Last month, Refco, the largest futures and commodities broker, joined the ranks of some of the largest U.S. companies, such as Enron and WorldCom, whose fortunes - quite contrary to their financial statement presentation - reversed in bankruptcy overnight, wiping away billions of dollars in stock valuations from investor portfolios.Projecting a fictitious financial strength, Refco's financial statements, audited by Grant Thornton, hid as much as $430 million of massive debt due from its chief executive, Philip Bennett, to lure investors into purchasing Refco's stock at $22 a share during its initial public offering. Its IPO was underwritten by Bank of America, Goldman Sachs and Credit Suisse First Boston, and raised $583 million last August.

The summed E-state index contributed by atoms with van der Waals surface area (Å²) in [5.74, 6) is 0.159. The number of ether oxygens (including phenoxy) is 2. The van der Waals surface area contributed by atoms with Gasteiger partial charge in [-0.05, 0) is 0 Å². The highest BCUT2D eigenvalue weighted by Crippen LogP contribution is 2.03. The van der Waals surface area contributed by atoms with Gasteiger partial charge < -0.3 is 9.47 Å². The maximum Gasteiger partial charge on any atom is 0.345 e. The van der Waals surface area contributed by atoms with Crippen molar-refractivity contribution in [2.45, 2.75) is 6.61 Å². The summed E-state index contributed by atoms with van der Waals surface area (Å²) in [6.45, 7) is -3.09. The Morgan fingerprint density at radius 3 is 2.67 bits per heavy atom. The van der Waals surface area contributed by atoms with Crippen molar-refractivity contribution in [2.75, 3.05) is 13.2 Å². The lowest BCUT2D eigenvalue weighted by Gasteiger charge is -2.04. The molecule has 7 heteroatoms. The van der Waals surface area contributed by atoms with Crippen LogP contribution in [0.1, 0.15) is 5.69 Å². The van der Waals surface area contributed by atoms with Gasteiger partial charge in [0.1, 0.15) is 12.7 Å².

The related-party debt that was absent from Refco's IPO registration statement is said to stem from trading losses dating back to the 1997 Asian crisis. These losses were kept off Refco's financial statements in a series of short-term circular loan transactions entered into every quarter between Refco's Bermuda subsidiary, Refco Capital Markets Ltd., various lightly capitalized hedge funds, and Bennett's privately held Refco Group Holdings Inc., a Delaware corporation, dating back as far as 1999.
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